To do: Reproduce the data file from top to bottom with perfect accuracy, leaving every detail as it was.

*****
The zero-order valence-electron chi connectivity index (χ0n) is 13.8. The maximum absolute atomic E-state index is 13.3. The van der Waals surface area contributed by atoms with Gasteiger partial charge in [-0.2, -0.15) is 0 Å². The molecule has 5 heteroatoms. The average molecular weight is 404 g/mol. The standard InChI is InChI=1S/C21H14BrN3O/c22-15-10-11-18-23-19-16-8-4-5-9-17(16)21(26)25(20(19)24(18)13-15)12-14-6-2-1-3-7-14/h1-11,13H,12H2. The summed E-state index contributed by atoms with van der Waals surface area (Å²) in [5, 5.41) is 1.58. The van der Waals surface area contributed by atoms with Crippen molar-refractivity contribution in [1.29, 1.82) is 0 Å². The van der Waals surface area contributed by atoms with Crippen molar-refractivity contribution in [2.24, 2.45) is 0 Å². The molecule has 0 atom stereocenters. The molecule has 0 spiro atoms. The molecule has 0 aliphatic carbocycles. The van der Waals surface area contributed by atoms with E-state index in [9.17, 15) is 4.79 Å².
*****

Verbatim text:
The zero-order valence-electron chi connectivity index (χ0n) is 13.8. The maximum absolute atomic E-state index is 13.3. The van der Waals surface area contributed by atoms with Gasteiger partial charge in [-0.2, -0.15) is 0 Å². The molecule has 5 heteroatoms. The average molecular weight is 404 g/mol. The standard InChI is InChI=1S/C21H14BrN3O/c22-15-10-11-18-23-19-16-8-4-5-9-17(16)21(26)25(20(19)24(18)13-15)12-14-6-2-1-3-7-14/h1-11,13H,12H2. The summed E-state index contributed by atoms with van der Waals surface area (Å²) in [5, 5.41) is 1.58. The van der Waals surface area contributed by atoms with Crippen molar-refractivity contribution in [1.29, 1.82) is 0 Å². The van der Waals surface area contributed by atoms with Crippen molar-refractivity contribution in [2.24, 2.45) is 0 Å². The molecule has 0 atom stereocenters. The molecule has 0 spiro atoms. The molecule has 0 aliphatic carbocycles. The van der Waals surface area contributed by atoms with E-state index in [9.17, 15) is 4.79 Å².